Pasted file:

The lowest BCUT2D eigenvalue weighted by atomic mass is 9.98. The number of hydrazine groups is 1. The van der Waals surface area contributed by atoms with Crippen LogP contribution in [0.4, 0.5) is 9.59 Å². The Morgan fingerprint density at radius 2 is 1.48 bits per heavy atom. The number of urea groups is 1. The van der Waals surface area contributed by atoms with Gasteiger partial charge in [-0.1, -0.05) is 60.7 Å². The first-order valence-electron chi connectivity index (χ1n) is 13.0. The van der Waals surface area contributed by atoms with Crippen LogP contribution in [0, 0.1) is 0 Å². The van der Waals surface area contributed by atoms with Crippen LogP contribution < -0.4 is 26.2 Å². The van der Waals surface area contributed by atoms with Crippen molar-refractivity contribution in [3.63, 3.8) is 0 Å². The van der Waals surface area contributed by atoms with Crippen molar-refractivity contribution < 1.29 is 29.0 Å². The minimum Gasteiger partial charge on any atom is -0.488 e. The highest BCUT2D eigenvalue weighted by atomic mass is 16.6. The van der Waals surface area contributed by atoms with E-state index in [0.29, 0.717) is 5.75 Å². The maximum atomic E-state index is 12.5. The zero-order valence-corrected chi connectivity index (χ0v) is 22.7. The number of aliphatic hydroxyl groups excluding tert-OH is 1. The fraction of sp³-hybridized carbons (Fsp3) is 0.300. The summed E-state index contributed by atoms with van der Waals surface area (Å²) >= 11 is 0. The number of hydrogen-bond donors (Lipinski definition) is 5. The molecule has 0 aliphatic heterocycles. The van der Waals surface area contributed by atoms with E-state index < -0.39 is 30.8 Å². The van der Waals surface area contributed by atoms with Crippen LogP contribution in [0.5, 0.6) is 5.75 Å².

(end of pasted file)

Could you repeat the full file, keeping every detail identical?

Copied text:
The lowest BCUT2D eigenvalue weighted by atomic mass is 9.98. The number of hydrazine groups is 1. The van der Waals surface area contributed by atoms with Crippen LogP contribution in [0.4, 0.5) is 9.59 Å². The Morgan fingerprint density at radius 2 is 1.48 bits per heavy atom. The number of urea groups is 1. The van der Waals surface area contributed by atoms with Gasteiger partial charge in [-0.1, -0.05) is 60.7 Å². The first-order valence-electron chi connectivity index (χ1n) is 13.0. The van der Waals surface area contributed by atoms with Crippen LogP contribution in [0, 0.1) is 0 Å². The van der Waals surface area contributed by atoms with Crippen LogP contribution < -0.4 is 26.2 Å². The van der Waals surface area contributed by atoms with Crippen molar-refractivity contribution in [3.63, 3.8) is 0 Å². The van der Waals surface area contributed by atoms with Crippen molar-refractivity contribution < 1.29 is 29.0 Å². The minimum Gasteiger partial charge on any atom is -0.488 e. The highest BCUT2D eigenvalue weighted by atomic mass is 16.6. The van der Waals surface area contributed by atoms with E-state index in [0.29, 0.717) is 5.75 Å². The maximum atomic E-state index is 12.5. The zero-order valence-corrected chi connectivity index (χ0v) is 22.7. The number of aliphatic hydroxyl groups excluding tert-OH is 1. The fraction of sp³-hybridized carbons (Fsp3) is 0.300. The summed E-state index contributed by atoms with van der Waals surface area (Å²) >= 11 is 0. The number of hydrogen-bond donors (Lipinski definition) is 5. The molecule has 0 aliphatic heterocycles. The van der Waals surface area contributed by atoms with E-state index < -0.39 is 30.8 Å². The van der Waals surface area contributed by atoms with Crippen LogP contribution in [0.5, 0.6) is 5.75 Å².